And you should also ensure that your emails aren’t sent from a “no-reply” address, as this will reduce your email campaign’s response rate.
10. Run A/B tests
Never underestimate the importance of A/B testing.
There are so many flaws and details that you can avoid if you run an A/B test before all of your email campaigns. And if your emails are flawless and error-free, it will further increase your subscribers' response rates.
And when we say test, we’re not only referring to testing what works, but we’re asking you to test what works the best.
For example, you can test different subject lines or colors to see what kind of emails perform better.
11. Send follow-up emails
Sending follow-up emails is like telling your subscribers that you really care about their response.
And you’ll be surprised to know that email campaigns with a single follow-up email convert 22 times more.
When sending a follow-up email, ensure that you’re clearly highlighting your email's purpose. Also, try to add a little emotional touch to entice a response out of your subscriber.
Now these are the ways that can help you boost your email’s response rate. But it’ll be a wise practice if you reduce the factors that sabotage the response rates of your emails, in the first place.
How about we discuss them as well?
3 Reasons You Might Have Low Email Response Rates
Erasmus - the great Dutch philosopher once said, “Prevention is better than cure.” And this is applicable in all spheres of life.
So, let's talk about the four things you can avoid to have better email response rates.
1. Purchased email list
This one’s quite understandable, isn’t it? A purchased email list means you have a list of subscribers that have not given their consent to hear from you.
Sending them emails will damage your reputation and response rate both. So, avoid purchasing email lists.
2. Lack of personalization
If you send irrelevant emails to your subscribers, you automatically reduce their chances of interacting with you.
So, ensure you segment your email list and only send them emails they are interested in. Also, try to personalize your emails through content instead of just adding their first names only.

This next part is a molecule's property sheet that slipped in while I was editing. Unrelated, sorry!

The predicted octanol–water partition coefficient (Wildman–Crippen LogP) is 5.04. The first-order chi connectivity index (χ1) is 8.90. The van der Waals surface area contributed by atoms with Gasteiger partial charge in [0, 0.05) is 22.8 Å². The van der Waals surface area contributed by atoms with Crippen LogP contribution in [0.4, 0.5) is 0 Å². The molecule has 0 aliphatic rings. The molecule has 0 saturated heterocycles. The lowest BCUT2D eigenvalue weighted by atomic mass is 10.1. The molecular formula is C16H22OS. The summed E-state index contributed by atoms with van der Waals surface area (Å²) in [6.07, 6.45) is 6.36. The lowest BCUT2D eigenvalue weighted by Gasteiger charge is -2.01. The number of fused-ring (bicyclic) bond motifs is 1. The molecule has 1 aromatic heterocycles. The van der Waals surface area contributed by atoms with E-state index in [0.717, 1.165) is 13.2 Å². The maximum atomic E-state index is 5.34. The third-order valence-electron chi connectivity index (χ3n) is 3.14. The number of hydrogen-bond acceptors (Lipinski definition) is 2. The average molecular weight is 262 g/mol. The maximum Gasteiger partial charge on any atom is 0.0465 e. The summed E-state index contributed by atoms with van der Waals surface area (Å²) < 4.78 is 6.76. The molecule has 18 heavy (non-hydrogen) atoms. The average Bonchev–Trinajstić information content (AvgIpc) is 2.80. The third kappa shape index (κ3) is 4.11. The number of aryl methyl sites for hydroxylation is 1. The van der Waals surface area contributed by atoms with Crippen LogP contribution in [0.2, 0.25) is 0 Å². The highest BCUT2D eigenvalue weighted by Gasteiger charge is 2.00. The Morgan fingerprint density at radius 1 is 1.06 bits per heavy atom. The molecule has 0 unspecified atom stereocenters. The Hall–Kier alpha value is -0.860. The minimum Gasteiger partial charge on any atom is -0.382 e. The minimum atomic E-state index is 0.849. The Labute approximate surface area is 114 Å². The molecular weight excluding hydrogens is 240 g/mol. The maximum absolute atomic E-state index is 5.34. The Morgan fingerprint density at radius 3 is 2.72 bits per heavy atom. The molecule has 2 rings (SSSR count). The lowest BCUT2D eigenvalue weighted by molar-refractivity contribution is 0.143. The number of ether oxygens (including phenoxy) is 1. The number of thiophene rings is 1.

3. Promotional content
Even though subscriber’s love to receive promotional emails, sending them in excess is not a great idea.
It reduces your email’s response rates and increases the chances of your email’s landing in the spam folder.
Now you’re pretty much aware and geared up for what to do and what not to do to boost your email’s response rate. On a broad level, you’ll receive three types of responses, i.e., positive, negative, and no response at all.
Let’s talk about how you can deal with either of them.
How to Deal With Different Types of Email Responses?
Interacting with your subscribers isn't as easy as it sounds. So, let’s discuss how you can deal with the following types of email responses.
Whenever you receive a positive response (and God, we wish you always do), such as a conversion or valuable feedback, here is what you need to do.
Firstly, don’t postpone your responses. And when you answer, make sure you’re writing in a way that feels personal and conversational.
Craft your email in such a way that it pushes them further down the sales funnel.
Write a convincing and polite follow-up email to them whenever you receive negative replies. And if they have some feedback, embrace it wholeheartedly because there are high chances that their feedback can help you improve your strategy.
If your subscribers don’t reply to you, you can send them re-engagement emails.
These emails are sent to re-engage your inactive subscribers. And can also help you clean your email list by removing subscribers who haven't engaged with your emails in a long time.
This is everything you need to know about boosting your email’s response rate. Just implement these tips and suggestions in your email campaigns and witness a new level of conversions.
Feel free to add your suggestions or questions in the comment section below.